April 6, 2024
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Tren Maya’s Construction Prioritizes Environmental Conservation in Tulum

TULUM, Quintana Roo – In his weekly update on the progress of the Tren Maya project, President Andrés Manuel López Obrador highlighted the measures being taken to protect cenotes, underground rivers, and caves throughout the construction process. The infrastructure is being adapted to preserve the environment in Quintana Roo, ensuring the conservation of these natural treasures.

The most challenging section of the project is the stretch from Cancun to Tulum, encompassing segments 5 south, 6, and 7. This particular section involves the construction of an elevated viaduct, specifically designed to safeguard cenotes, caves, and underground rivers.

President López Obrador emphasized that approximately 75% of the 120-kilometer stretch between Tulum and Cancun consists of a viaduct, rather than an embankment. This approach will effectively preserve the underground rivers, cenotes, and caves, ensuring their protection.

Tren Maya's Construction Prioritizes Environmental Conservation in Tulum

“This is currently the most significant public project under construction in the world,” declared the President.

He further added that the Tren Maya will provide substantial support to the residents of the southeast region. With approximately 30 million tourists visiting Cancun annually, they will now have the opportunity to explore and learn more about the archaeological sites of the great Mayan culture. Additionally, they will be able to experience the unique tropical jungles, native wildlife, and other natural beauties of the region.

The combined length of tracks for segments 5, 6, and 7 of the Tren Maya is 621.3 kilometers. These tracks span across Quintana Roo and Campeche, passing through notable areas such as the Jaguar Park, the Laguna de los Siete Colores in Bacalar, and the Calakmul Biosphere Reserve.

Tren Maya's Construction Prioritizes Environmental Conservation in Tulum

Efforts to conserve natural areas encompass over 626,000 hectares The Secretary of Environment and Natural Resources, María Luisa Albores González, announced that the Jaguar Flora and Fauna Protection Area, the Mangle Puerto Morelos, and the Gran Calakmul Region will collectively cover more than 626,000 hectares of conservation.

She further highlighted the support provided to 418 forest projects from 2019 to the present, with a total funding of 392.9 million pesos. These projects encompass training courses, rural surveillance brigades, and fire management in the 11 municipalities traversed by segments 5, 6, and 7 of the Tren Maya.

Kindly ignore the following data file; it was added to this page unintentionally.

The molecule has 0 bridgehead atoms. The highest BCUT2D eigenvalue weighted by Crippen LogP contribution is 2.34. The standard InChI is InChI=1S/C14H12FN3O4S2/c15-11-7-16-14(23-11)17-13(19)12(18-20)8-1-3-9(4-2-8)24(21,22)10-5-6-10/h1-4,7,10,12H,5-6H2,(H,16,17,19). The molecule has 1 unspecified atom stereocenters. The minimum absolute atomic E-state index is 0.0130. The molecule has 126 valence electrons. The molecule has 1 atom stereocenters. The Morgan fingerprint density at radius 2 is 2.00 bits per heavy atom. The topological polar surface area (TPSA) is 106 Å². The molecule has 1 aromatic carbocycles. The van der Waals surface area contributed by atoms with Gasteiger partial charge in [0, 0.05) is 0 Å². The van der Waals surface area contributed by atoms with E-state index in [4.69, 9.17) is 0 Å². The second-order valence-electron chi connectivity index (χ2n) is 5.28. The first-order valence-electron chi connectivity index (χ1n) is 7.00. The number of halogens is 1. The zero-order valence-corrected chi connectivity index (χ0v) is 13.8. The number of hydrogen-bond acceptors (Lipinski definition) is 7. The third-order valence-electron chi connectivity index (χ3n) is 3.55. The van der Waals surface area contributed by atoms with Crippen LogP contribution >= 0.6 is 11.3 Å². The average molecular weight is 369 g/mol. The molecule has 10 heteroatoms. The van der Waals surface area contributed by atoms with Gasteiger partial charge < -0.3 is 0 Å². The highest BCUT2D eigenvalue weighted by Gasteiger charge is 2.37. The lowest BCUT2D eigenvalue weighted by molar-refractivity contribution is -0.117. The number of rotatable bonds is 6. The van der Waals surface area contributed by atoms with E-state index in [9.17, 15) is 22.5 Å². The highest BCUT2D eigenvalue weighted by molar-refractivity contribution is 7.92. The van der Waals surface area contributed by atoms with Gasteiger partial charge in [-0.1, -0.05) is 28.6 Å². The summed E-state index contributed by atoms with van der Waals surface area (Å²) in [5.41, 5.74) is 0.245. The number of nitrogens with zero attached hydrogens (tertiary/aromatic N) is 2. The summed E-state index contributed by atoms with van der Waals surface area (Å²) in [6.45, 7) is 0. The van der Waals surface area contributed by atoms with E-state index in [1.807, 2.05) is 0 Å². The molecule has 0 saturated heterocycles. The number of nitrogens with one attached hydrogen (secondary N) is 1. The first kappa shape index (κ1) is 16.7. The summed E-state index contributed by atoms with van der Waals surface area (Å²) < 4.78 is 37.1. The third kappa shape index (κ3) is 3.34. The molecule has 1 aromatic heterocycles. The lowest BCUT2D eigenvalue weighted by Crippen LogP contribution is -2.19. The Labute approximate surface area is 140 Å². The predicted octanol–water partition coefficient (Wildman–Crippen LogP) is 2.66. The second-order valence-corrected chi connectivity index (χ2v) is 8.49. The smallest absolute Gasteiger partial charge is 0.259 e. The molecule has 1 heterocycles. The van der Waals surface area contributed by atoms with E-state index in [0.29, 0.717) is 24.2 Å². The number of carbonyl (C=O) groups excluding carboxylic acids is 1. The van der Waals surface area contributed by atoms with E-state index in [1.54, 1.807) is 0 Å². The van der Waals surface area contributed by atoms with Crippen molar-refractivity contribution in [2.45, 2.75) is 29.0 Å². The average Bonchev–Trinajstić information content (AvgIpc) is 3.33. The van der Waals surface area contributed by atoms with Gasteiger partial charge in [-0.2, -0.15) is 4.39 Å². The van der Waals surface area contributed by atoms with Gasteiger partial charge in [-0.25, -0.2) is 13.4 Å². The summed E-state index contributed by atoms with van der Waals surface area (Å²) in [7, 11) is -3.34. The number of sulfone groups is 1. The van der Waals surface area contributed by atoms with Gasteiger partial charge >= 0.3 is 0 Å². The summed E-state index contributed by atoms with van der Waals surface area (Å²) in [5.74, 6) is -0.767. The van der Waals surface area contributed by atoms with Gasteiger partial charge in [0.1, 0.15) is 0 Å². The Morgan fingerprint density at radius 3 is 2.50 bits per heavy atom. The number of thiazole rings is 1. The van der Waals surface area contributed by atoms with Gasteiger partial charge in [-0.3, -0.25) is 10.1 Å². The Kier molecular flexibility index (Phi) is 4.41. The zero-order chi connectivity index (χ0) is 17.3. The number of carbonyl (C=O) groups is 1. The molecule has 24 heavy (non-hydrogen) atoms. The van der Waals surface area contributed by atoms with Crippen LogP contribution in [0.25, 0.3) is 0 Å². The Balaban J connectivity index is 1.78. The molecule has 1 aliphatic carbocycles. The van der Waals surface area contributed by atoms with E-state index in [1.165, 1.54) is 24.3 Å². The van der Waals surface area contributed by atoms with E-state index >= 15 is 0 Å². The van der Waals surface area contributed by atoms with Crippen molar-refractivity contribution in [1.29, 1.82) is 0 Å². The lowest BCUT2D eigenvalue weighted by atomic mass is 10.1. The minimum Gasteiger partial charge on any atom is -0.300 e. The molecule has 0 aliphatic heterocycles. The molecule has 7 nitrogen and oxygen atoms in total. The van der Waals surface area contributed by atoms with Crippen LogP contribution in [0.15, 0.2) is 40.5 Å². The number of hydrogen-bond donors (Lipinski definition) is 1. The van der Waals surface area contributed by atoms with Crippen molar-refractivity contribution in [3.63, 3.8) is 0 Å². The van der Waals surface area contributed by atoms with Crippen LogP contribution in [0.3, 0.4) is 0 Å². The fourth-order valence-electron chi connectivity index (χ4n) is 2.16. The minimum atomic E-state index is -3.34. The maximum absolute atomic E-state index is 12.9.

INAH safeguards archaeological sites in the southeast Diego Prieto Hernández, the Director General of the National Institute of Anthropology and History (INAH), shared that the Program for the Improvement of Archaeological Zones (Promeza) is responsible for protecting the following sites:

Tren Maya's Construction Prioritizes Environmental Conservation in Tulum

Segment 5: Tulum, Muyil, Xel-Há, the Ecoarchaeological Corridor Paamul II, and El Meco Segment 6: Ichkabal, Oxtankah, Chacchoben, and Dzibanché Segment 7: Kohunlich and Calakmul

Prieto highlighted the significance of segment 7, which boasts the highest concentration of archaeological vestiges, including movable and immovable assets. As of May 15, the area has recorded and preserved 207 associated natural features, 19,862 immovable assets, 303 movable assets, and 33 burials.

“These numbers indicate a high population density in this area: 207 natural features such as caverns and underground rivers, 19,862 immovable assets, 303 movable assets, and 33 burials, many of which contain valuable offerings… recovering valuable information.”

Tren Maya's Construction Prioritizes Environmental Conservation in Tulum

Prieto also emphasized the presence of two immensely captivating and significant areas within segment 7: Kohunlich and Calakmul. These sites are recognized as cultural and natural mixed heritage of humanity, requiring meticulous research.

SEDENA progresses with the construction of segments 5 North, 6, and 7 of the Tren Maya The Mexican Army, through the Secretariat of National Defense (SEDENA), is making substantial progress in the construction of segments 5 North, 6, and 7. Both electrified double-track and single-track sections are being built, utilizing embankments and elevated viaducts. Ricardo Vallejo Suárez, the General Resident Engineer of the Directorate General of Engineers, reported that there are currently 19 construction fronts, employing 31,226 workers. The workforce comprises 1,300 units of heavy machinery and 1,900 construction vehicles.

Regarding the development of the Felipe Carrillo Puerto International Airport in Tulum, Quintana Roo, Suárez provided an update stating that construction has reached 40.26% completion. This involves 10 construction fronts focused on runways, platforms, taxiways, roads, hangars, fuel terminals, the construction of the Air Traffic Control Tower’s shaft, and other structures. The project currently provides employment for 4,232 individuals contributing to aerial mobility.

Tren Maya's Construction Prioritizes Environmental Conservation in Tulum

Blas Andrés Núñez Jordán, the Head of the Tren Maya Coordination Center of Operations, mentioned the Tulum Hotel in Quintana Roo, which will consist of 352 rooms. Located two kilometers from the archaeological zone of the same name, the hotel will be integrated into the Jaguar Park, featuring the planting of 5,000 trees.

The Calakmul Hotel in Campeche will connect to the archaeological site through an artisanal path. This project adheres to the strictest environmental regulations, as highlighted by the military official.

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